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Is crowd funding the future of borrowing?

Kelly Dilworth

If you’re fresh out of college and saddled with student loan and credit card debt, pledging a portion of your future earnings to a group of backers in exchange for a clean slate may not seem like such a bad idea.

As soon as you sign up, your debts will be wiped clean — or at least significantly reduced — and you’ll have the freedom to pursue projects (such as starting a new business or photographing your way around the world) that you wouldn’t have been able to do if you were still subject to monthly loan payments.

A number of companies have cropped up in recent months promising to let you do just that. The 1-year-old company Upstart, for example, allows aspiring entrepreneurs, artists and would-be graduate students to post glowing profiles of themselves to a website to court backers who can help fund their dreams in exchange for a fraction of their income.

Is crowd-funding the future of borrowing?

“Founded by ex-Googlers, Upstart lets you monetize your future potential,” writes the company on its website. “Your backers provide capital today, which you repay as a small fraction of your income for either five or 10 years. Your backers are investing in you, not your idea or your business.”

The program is choosy about who it lets participate and tries to predict ahead of time how much a young “upstart” is likely to make in 10 years. Recent grads are expected to pay up to 7 percent of their income annually for five to 10 years. But if their income falls below a certain threshold, they can get a temporary reprieve and defer their payments for up to five years. (If they’re especially impoverished and make less than $20,000 per year, they may also qualify for a special exemption that defers their payments indefinitely.)

If a participant defaults on his or her payment obligations, then the company may convert the remaining balance into a traditional loan with a hefty 14.99 percent interest rate (just below the national average APR for credit cards).

A similar, 10-month-old company called Pave promises to do much the same thing. Aspiring athletes, artists, grad students and business owners with decent credit scores (660 or above) can apply to become a “Pave prospect” and hawk their dreams on Pave’s website. The percentage of income that Pave prospects share with their backers is capped at 10 percent and, like Upstart, Pave doesn’t require prospects to repay the full amount they raised.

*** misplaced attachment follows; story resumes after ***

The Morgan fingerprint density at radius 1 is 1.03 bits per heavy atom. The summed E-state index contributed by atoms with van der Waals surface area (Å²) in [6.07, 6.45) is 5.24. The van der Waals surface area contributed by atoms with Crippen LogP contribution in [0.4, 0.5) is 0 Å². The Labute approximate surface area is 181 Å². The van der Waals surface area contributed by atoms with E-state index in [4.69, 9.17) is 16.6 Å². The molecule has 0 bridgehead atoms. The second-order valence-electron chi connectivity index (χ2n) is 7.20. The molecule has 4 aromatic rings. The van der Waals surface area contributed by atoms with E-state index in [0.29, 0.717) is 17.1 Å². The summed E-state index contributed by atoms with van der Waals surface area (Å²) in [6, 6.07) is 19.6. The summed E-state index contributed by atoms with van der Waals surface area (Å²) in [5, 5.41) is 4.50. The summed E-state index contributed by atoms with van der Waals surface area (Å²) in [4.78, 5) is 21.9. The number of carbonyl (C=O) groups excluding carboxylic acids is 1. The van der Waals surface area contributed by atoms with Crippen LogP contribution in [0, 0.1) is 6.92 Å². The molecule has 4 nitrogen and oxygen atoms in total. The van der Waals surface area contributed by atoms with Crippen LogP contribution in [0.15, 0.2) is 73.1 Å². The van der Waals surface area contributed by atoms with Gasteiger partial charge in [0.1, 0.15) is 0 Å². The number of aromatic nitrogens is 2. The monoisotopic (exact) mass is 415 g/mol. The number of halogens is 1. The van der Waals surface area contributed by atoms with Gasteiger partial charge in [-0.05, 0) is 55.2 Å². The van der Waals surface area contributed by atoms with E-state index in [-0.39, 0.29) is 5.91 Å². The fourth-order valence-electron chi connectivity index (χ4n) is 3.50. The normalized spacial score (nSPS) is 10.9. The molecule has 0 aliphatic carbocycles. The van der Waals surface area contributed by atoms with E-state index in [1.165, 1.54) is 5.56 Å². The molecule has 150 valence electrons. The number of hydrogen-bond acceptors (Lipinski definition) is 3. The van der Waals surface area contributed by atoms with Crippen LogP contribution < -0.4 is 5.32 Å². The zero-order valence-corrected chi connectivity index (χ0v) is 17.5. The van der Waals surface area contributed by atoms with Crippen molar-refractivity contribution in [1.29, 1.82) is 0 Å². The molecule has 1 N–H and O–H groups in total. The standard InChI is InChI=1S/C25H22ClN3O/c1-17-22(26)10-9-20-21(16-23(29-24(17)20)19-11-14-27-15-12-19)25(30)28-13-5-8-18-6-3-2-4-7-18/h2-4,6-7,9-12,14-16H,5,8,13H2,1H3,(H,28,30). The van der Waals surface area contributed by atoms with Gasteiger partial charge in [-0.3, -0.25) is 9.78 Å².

Both programs are strikingly similar to Oregon’s “Pay It Forward” experiment, with an important exception: Unlike the state university system’s pilot project, which is designed to fund every student in the program, regardless of their potential, the Upstart and Pave models are exclusive and reward the recent grads with the most impressive resumes and strongest ability to promote themselves.

That supposedly makes participating in the programs a less risky bet for backers and a potentially sweet deal for young people with big ideas but limited finances. However, it also means that crowd-funding models such as Upstart and Pave are limited in their scalability.

In this week’s New Yorker, James Surowiecki argues that crowd-funding programs could be an important step forward for student lending. “Upstart may succeed or it may fail, but the principle behind it is unlikely to disappear,” writes Surowieki. “The old way of borrowing was predicated on a world in which the job market was stable and everyone had a steady income.” However, “That world of work is changing. The way we finance it needs to change, too.”

Surowieki may be right. But it’s important to make clear that crowd-funding programs that pay down the debts of the nation’s best and brightest are only going to work for a small portion of the population. Not everyone is cut out to be a successful artist or entrepreneur; nor does everyone want to be his or her own boss or work in a high-earning, high-stress career.

Perhaps an aspiring teacher, journalist or public servant who’s struggling to pay back a student loan will also be able to convince enough investors that such noble pursuits are worth gambling money on, despite the meager returns the investor is likely to get back. But I wouldn’t bet on it.

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